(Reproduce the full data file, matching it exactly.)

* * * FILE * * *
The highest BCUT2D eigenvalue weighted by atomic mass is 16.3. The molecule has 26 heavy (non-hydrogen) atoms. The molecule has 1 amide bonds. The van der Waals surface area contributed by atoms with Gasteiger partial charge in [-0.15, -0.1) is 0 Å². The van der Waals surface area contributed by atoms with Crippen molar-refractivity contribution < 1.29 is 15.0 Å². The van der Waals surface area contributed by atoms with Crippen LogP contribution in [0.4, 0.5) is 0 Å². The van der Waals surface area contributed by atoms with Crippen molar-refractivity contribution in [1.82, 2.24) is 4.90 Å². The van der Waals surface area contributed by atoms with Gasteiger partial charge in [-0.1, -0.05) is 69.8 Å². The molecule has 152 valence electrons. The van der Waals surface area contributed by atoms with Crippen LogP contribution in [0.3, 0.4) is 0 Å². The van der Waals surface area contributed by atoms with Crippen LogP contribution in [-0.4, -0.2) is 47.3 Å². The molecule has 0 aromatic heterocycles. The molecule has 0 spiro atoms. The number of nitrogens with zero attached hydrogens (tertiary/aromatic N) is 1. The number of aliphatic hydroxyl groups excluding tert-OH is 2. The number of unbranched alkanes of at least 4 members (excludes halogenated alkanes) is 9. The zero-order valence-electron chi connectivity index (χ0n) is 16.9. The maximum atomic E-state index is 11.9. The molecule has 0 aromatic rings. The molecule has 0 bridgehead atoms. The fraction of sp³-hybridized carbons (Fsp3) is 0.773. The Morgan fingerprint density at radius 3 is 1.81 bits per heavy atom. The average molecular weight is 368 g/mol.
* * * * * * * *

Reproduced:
The highest BCUT2D eigenvalue weighted by atomic mass is 16.3. The molecule has 26 heavy (non-hydrogen) atoms. The molecule has 1 amide bonds. The van der Waals surface area contributed by atoms with Gasteiger partial charge in [-0.15, -0.1) is 0 Å². The van der Waals surface area contributed by atoms with Crippen molar-refractivity contribution < 1.29 is 15.0 Å². The van der Waals surface area contributed by atoms with Crippen LogP contribution in [0.4, 0.5) is 0 Å². The van der Waals surface area contributed by atoms with Crippen molar-refractivity contribution in [1.82, 2.24) is 4.90 Å². The van der Waals surface area contributed by atoms with Gasteiger partial charge in [-0.1, -0.05) is 69.8 Å². The molecule has 152 valence electrons. The van der Waals surface area contributed by atoms with Crippen LogP contribution in [0.3, 0.4) is 0 Å². The van der Waals surface area contributed by atoms with Crippen LogP contribution in [-0.4, -0.2) is 47.3 Å². The molecule has 0 aromatic heterocycles. The molecule has 0 spiro atoms. The number of nitrogens with zero attached hydrogens (tertiary/aromatic N) is 1. The number of aliphatic hydroxyl groups excluding tert-OH is 2. The number of unbranched alkanes of at least 4 members (excludes halogenated alkanes) is 9. The zero-order valence-electron chi connectivity index (χ0n) is 16.9. The maximum atomic E-state index is 11.9. The molecule has 0 aromatic rings. The molecule has 0 bridgehead atoms. The fraction of sp³-hybridized carbons (Fsp3) is 0.773. The Morgan fingerprint density at radius 3 is 1.81 bits per heavy atom. The average molecular weight is 368 g/mol.